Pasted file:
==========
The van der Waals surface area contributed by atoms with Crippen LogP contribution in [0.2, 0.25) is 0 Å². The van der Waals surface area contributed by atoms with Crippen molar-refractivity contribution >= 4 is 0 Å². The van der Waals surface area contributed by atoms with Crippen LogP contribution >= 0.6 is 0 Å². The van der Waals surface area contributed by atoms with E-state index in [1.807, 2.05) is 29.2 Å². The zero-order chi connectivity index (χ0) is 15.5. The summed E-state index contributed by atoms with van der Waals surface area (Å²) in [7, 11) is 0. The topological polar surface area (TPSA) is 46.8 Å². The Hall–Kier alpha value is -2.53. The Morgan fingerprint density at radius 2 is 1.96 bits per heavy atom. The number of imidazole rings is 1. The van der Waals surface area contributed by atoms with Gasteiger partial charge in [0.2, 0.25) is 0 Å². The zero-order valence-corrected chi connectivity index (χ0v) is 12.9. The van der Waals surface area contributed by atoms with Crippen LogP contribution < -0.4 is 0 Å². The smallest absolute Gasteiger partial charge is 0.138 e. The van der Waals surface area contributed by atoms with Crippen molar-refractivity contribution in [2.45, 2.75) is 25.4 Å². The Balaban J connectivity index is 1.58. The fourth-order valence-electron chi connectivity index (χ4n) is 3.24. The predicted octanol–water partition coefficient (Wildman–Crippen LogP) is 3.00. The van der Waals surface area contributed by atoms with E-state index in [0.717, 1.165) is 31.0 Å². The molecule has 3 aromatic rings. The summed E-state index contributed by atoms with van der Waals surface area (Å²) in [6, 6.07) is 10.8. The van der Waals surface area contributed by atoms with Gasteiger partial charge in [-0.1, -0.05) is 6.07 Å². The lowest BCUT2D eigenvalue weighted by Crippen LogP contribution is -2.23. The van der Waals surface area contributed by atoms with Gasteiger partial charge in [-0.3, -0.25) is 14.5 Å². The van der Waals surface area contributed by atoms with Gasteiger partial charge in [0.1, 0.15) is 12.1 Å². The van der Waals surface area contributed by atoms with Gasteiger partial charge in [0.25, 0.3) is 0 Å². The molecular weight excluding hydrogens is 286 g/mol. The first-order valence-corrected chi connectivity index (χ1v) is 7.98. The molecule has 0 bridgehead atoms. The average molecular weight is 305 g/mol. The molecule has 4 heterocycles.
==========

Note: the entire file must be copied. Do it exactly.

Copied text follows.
The van der Waals surface area contributed by atoms with Crippen LogP contribution in [0.2, 0.25) is 0 Å². The van der Waals surface area contributed by atoms with Crippen molar-refractivity contribution >= 4 is 0 Å². The van der Waals surface area contributed by atoms with Crippen LogP contribution >= 0.6 is 0 Å². The van der Waals surface area contributed by atoms with E-state index in [1.807, 2.05) is 29.2 Å². The zero-order chi connectivity index (χ0) is 15.5. The summed E-state index contributed by atoms with van der Waals surface area (Å²) in [7, 11) is 0. The topological polar surface area (TPSA) is 46.8 Å². The Hall–Kier alpha value is -2.53. The Morgan fingerprint density at radius 2 is 1.96 bits per heavy atom. The number of imidazole rings is 1. The van der Waals surface area contributed by atoms with Gasteiger partial charge in [0.2, 0.25) is 0 Å². The zero-order valence-corrected chi connectivity index (χ0v) is 12.9. The van der Waals surface area contributed by atoms with Crippen LogP contribution < -0.4 is 0 Å². The smallest absolute Gasteiger partial charge is 0.138 e. The van der Waals surface area contributed by atoms with Crippen molar-refractivity contribution in [2.45, 2.75) is 25.4 Å². The Balaban J connectivity index is 1.58. The fourth-order valence-electron chi connectivity index (χ4n) is 3.24. The predicted octanol–water partition coefficient (Wildman–Crippen LogP) is 3.00. The van der Waals surface area contributed by atoms with E-state index in [0.717, 1.165) is 31.0 Å². The molecule has 3 aromatic rings. The summed E-state index contributed by atoms with van der Waals surface area (Å²) in [6, 6.07) is 10.8. The van der Waals surface area contributed by atoms with Gasteiger partial charge in [-0.1, -0.05) is 6.07 Å². The lowest BCUT2D eigenvalue weighted by Crippen LogP contribution is -2.23. The van der Waals surface area contributed by atoms with Gasteiger partial charge in [-0.3, -0.25) is 14.5 Å². The van der Waals surface area contributed by atoms with Gasteiger partial charge in [0.1, 0.15) is 12.1 Å². The van der Waals surface area contributed by atoms with Gasteiger partial charge in [0.25, 0.3) is 0 Å². The molecular weight excluding hydrogens is 286 g/mol. The first-order valence-corrected chi connectivity index (χ1v) is 7.98. The molecule has 0 bridgehead atoms. The average molecular weight is 305 g/mol. The molecule has 4 heterocycles.